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News and Media

News and Media

By President and Found Kurt Lieber

With all that’s going on throughout the world right now, it’s difficult to envision what the future holds for all of us.  First the COVID-19 pandemic spread across the country, and now protests over the killing of an un-armed black man are taking place in just about every major city in the U.S.  It’s hard to focus and anything else going on in our world…

But, if I can, let me tell you some good news. Whales will like it, too...

Happy gray whale

If You See Ocean Debris – let us know!

As you may know, Ocean Defenders Alliance (ODA) has an online Debris Report form that allows people to let us know when they see fishing gear in the water. We follow the leads and whenever feasible we remove the ghost gear.

Thankfully, we’ve received many reports over the years about traps and nets that people like you have seen and have been successful in hauling out that abandoned fishing gear.

Just last weekend, Saturday May 30th, two of our hardcore volunteers and Advisory Board members: Kim Cardenas and Rex Levi, were kayaking off the coast of Ventura County at a place called Summerland Beach.  This is about halfway between Santa Barbara and the city of Ventura.

Ocean Defender Kim

They spotted a buoy floating in the water about a half mile from shore.  Since they have been active with us for so long, they knew that something didn’t feel right about it (because they know that lobster fishing season ends in early March).  On closer inspection they could see that the buoy had been in the water a long time because of the dense growth of algae on it. 

Since Rex and Kim are regularly in contact with me, they didn’t have to use the online Debris Report form, but anyone who sees debris can access our website from their phone. So…while still on the water, Rex called me on his phone. Aren’t these cell phones great?!  When he described it to me, I asked him to scrape some of the algae off and see if there was any kind of identifying mark on it.  He said, yes there was.  He then took a picture of it and got the GPS coordinates loaded onto his phone. 

Trap buoy

They went on their way only to find another buoy about 200 yards away.  This one didn’t have any ID numbers on it, so they kept going only to find another buoy 200 yards further on.  This time they captured the GPS numbers, too.  These 3 traps were set in a straight line, and they felt that there were probably more.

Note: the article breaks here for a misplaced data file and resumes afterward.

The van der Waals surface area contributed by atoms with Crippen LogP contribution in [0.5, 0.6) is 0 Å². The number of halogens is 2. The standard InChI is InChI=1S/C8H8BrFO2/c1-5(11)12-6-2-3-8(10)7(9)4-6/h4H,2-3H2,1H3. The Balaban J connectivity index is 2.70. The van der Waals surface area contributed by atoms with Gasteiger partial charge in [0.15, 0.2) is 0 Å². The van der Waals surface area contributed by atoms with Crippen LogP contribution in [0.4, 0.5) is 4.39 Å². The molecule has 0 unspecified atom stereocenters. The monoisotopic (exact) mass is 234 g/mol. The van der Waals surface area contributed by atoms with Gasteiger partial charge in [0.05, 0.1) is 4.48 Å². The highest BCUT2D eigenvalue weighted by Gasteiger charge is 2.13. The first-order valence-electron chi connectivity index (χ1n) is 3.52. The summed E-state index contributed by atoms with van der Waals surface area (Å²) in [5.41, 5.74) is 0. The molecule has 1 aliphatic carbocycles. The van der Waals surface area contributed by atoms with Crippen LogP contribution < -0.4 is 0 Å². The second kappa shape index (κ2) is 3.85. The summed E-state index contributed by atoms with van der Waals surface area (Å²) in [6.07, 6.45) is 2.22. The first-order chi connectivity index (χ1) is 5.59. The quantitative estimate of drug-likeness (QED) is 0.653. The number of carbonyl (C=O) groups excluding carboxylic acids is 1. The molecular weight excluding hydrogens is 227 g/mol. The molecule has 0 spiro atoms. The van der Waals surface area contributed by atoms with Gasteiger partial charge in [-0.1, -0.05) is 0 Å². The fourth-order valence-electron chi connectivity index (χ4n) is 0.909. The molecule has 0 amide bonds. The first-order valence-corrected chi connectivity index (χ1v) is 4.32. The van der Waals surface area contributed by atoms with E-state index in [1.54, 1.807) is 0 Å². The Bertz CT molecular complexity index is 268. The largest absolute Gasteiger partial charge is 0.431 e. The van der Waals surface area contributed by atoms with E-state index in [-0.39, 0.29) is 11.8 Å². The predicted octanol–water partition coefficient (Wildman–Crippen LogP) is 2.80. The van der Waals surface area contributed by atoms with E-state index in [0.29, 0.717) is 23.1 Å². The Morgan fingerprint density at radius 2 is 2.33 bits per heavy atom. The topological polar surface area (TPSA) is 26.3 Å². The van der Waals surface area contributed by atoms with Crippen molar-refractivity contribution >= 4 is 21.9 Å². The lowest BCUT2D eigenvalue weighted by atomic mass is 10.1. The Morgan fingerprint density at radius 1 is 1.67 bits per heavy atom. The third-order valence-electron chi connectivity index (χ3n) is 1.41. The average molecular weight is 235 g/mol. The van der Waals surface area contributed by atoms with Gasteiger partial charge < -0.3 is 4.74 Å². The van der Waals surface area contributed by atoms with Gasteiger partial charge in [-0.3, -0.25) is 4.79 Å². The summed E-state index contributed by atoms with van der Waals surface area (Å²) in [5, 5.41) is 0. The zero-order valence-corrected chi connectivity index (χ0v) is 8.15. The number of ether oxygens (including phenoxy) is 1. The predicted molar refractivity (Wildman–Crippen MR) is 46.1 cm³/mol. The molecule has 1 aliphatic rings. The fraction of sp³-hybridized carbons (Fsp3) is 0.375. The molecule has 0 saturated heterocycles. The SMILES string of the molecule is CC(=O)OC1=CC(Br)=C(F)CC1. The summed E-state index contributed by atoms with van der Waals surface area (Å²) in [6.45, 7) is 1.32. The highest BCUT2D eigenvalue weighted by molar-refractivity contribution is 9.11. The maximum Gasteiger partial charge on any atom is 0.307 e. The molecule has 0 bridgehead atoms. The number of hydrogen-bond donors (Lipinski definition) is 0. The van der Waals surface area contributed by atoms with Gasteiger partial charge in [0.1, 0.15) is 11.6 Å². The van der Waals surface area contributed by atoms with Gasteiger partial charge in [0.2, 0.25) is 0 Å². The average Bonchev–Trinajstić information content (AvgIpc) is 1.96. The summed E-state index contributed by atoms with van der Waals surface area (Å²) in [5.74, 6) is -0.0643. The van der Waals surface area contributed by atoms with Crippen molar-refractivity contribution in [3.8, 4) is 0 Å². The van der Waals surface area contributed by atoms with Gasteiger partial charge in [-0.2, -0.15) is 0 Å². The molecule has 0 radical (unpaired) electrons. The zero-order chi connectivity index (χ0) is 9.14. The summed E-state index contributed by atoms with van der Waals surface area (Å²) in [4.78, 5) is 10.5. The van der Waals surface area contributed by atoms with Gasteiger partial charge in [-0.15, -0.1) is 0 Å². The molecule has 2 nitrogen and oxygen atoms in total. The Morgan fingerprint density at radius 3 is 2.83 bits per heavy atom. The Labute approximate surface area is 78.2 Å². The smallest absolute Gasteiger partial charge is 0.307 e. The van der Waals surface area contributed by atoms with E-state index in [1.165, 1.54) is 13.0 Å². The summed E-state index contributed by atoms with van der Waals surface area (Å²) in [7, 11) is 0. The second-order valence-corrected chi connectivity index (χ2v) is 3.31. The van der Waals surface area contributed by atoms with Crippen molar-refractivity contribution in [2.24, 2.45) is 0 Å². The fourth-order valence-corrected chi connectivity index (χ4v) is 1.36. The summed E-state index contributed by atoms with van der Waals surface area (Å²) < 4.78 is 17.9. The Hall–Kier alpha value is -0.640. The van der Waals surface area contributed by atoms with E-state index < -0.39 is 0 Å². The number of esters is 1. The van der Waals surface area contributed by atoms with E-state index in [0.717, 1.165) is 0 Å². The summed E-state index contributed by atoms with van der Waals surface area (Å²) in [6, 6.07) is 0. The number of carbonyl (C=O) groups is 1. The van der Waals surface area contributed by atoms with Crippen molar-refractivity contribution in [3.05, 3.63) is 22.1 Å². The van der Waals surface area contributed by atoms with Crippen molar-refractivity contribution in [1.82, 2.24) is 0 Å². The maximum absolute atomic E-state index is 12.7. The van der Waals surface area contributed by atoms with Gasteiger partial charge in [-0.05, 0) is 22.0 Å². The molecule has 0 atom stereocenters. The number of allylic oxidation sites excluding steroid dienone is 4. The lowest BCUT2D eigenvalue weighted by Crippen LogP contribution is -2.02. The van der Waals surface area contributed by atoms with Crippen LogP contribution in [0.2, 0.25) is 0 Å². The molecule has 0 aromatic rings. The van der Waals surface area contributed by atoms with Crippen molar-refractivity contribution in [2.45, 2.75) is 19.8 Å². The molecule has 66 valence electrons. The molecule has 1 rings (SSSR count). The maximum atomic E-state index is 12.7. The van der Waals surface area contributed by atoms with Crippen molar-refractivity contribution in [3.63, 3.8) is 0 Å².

When they got back to shore, they sent me all the info they had.

ODA Works Cooperatively with Government Agencies

I contacted one of the wardens who we’ve worked with in the past at the Department of Fish and Wildlife (DF&W).  I sent him the one picture we had and the GPS numbers.

Within minutes he replied to me and said they had a patrol boat going out that day and they would check it out.  Because of that picture they could not only tell it was a lobster trap, but they knew who it belonged to. 

The officer thanked me for the info and said he would let me know if anything came of it.

Teamwork = Success

Lo and behold, this morning, Tuesday June 2nd, I received an email letting me know that they contacted the fisherman and he went out and removed seven abandoned lobster traps.  SEVEN!!

This picture of our crew (including Rex on the left!) shows what just three traps look like. Imagine four more of these monsters! A lot of unsuspecting wildlife continue to wander into the open doors of these things and cannot get out.

Pile of recovered traps

This was a win for everyone.  The DF&W didn’t have to expend the resources to remove the traps, the fisherman got all his traps back (each one costs about $100), and the whales and dolphins now have their waters free from potential entanglements.

You Can Help

The commercial lobster season runs from early October through to the beginning of March.  That’s when you’ll see hundreds of trap markers all along the California coast.  But there are other traps that can be in the water all year round.  So, don’t assume that any buoy you see out there is abandoned.

If you do see one, get a close-up picture of it showing the ID number.  Then get the GPS numbers, send the info our way (on the Debris Report page) and I promise you we will get right on it.

Nice going Rex and Kim, and our partners at DF&W!